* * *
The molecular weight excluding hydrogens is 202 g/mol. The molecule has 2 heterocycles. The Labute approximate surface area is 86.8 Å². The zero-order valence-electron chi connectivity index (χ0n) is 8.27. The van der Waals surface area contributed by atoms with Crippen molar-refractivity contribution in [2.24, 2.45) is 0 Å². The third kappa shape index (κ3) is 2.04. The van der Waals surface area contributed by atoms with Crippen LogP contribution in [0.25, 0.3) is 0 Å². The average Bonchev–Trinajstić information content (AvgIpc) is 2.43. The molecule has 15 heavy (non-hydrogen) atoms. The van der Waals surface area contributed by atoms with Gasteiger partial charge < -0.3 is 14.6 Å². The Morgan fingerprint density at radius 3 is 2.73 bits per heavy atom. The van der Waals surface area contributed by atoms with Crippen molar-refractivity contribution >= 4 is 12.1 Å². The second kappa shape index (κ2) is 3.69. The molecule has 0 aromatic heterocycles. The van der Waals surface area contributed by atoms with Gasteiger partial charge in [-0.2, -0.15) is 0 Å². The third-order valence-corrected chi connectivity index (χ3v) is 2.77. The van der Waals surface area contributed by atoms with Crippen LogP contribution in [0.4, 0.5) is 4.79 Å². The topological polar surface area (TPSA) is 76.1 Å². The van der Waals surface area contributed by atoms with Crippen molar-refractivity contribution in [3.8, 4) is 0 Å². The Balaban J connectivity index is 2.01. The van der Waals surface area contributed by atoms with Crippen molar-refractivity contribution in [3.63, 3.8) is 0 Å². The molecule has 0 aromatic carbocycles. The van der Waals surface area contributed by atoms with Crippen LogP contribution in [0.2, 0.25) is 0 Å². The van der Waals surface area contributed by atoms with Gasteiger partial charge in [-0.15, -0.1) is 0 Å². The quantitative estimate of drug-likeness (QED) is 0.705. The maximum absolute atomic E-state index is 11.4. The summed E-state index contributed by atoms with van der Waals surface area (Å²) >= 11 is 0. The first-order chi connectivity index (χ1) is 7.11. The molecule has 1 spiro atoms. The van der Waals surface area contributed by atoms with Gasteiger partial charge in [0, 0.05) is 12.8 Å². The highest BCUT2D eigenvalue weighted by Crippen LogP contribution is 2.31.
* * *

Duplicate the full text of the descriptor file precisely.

The molecular weight excluding hydrogens is 202 g/mol. The molecule has 2 heterocycles. The Labute approximate surface area is 86.8 Å². The zero-order valence-electron chi connectivity index (χ0n) is 8.27. The van der Waals surface area contributed by atoms with Crippen molar-refractivity contribution in [2.24, 2.45) is 0 Å². The third kappa shape index (κ3) is 2.04. The van der Waals surface area contributed by atoms with Crippen LogP contribution in [0.25, 0.3) is 0 Å². The average Bonchev–Trinajstić information content (AvgIpc) is 2.43. The molecule has 15 heavy (non-hydrogen) atoms. The van der Waals surface area contributed by atoms with Gasteiger partial charge < -0.3 is 14.6 Å². The Morgan fingerprint density at radius 3 is 2.73 bits per heavy atom. The van der Waals surface area contributed by atoms with Crippen molar-refractivity contribution >= 4 is 12.1 Å². The second kappa shape index (κ2) is 3.69. The molecule has 0 aromatic heterocycles. The van der Waals surface area contributed by atoms with Gasteiger partial charge in [-0.2, -0.15) is 0 Å². The third-order valence-corrected chi connectivity index (χ3v) is 2.77. The van der Waals surface area contributed by atoms with Crippen LogP contribution in [0.4, 0.5) is 4.79 Å². The topological polar surface area (TPSA) is 76.1 Å². The van der Waals surface area contributed by atoms with Crippen molar-refractivity contribution in [3.8, 4) is 0 Å². The Balaban J connectivity index is 2.01. The van der Waals surface area contributed by atoms with Crippen molar-refractivity contribution in [3.63, 3.8) is 0 Å². The molecule has 0 aromatic carbocycles. The van der Waals surface area contributed by atoms with Crippen LogP contribution in [0.2, 0.25) is 0 Å². The van der Waals surface area contributed by atoms with Gasteiger partial charge in [-0.15, -0.1) is 0 Å². The quantitative estimate of drug-likeness (QED) is 0.705. The maximum absolute atomic E-state index is 11.4. The summed E-state index contributed by atoms with van der Waals surface area (Å²) >= 11 is 0. The first-order chi connectivity index (χ1) is 7.11. The molecule has 1 spiro atoms. The van der Waals surface area contributed by atoms with Gasteiger partial charge in [0, 0.05) is 12.8 Å². The highest BCUT2D eigenvalue weighted by Crippen LogP contribution is 2.31.